Using rules, or evidence to construct a portfolio is not new, novel or something that’s been developed in just the last few years. Systematic investing has been around for almost as long as investing has been around. It goes in and out of favor like all investment ideas do – in a cyclical manner based on whatever perceived success (or lack thereof) it’s been able to demonstrate in the very recent past.
Systematic approaches to investing are the best way to express the fact that a) the future is unknowable b) no one can reliably guess at what’s going to happen for extended periods of time and c) other approaches that rely on instinct, intuition and rapid-fire decision making are too inconsistent (and costly) to depend upon for something as serious as building a retirement plan or funding future liabilities.
But if the idea of setting the rules in advance, constructing a durable portfolio that can survive and thrive in a range of future environments and then letting asset markets do what they do is not appealing to you, that’s okay.
Here are some alternatives…
- Hourly, daily, weekly and monthly account activity
- Constant decision making based on the unlimited amount of variables that affect market outcomes
- Endless monitoring of news and opinion and the requisite portfolio adjustments that this sort of thing implies
- Researching thousands of publicly traded securities on an ongoing basis
- Chasing hot managers and pretending there is a such thing as persistence of performance (there isn’t)
- Chasing hot investment themes and pinpointing the moment they’re about to cool off
- Chasing hot strategies and ignoring the fact that mean reversion is the gravity of the investing world
- Making calls based on gut feeling and emotion
- Leaning toward biases because of past experiences or the last article you read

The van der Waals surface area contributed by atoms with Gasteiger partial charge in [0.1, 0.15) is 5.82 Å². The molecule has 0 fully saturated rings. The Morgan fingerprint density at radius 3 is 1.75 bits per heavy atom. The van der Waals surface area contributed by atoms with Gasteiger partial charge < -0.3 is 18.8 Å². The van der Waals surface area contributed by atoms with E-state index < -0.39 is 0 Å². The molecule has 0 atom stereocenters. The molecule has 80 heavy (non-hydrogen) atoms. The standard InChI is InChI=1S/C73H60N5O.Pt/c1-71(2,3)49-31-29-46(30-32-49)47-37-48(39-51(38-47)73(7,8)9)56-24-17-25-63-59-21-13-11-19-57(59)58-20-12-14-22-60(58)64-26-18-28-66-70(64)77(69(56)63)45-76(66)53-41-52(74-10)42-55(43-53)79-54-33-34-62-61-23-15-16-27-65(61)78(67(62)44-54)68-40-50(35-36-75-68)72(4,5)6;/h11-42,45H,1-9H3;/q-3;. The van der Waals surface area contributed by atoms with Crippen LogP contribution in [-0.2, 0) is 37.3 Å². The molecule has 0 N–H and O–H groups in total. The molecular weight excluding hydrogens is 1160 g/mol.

- Taking tips from pundits, brothers-in-law, anonymous people on Twitter
- Confusing market commentary for financial advice as opposed to contextual information / entertainment
- Calling tops and bottoms based on (choose technical indicators, valuation metrics, pop culture moments)
There are probably people who can make the above things work for them, singularly or in some sort of combination. These people are few and far between. For the majority of investors, no such thing will ever work, or, if it does, it won’t work for long. The popularity of evidence-based investing has grown with the internet age, and should be thought of as an evolution. Evolutions, as opposed to revolutions, are rarely reversed once they take hold.
This is not to say that investors who become well-behaved and aware of their own limitations will stay that way forever. Some will, some won’t.
There will be a time in the future where people abandon these newly adopted truths and go do something else that feels good at the time. This sort of shift leads to precisely the market inefficiency that allows systematic investing to work even better, once it occurs. Evidence-based and systematic investors should learn to embrace temporary bouts of extreme behavior on the part of their peers and even the manias that periodically pop up here and there.
The harvestable errors of emotionally unaware people in the marketplace are a bumper crop for the patient, the sane and the disciplined.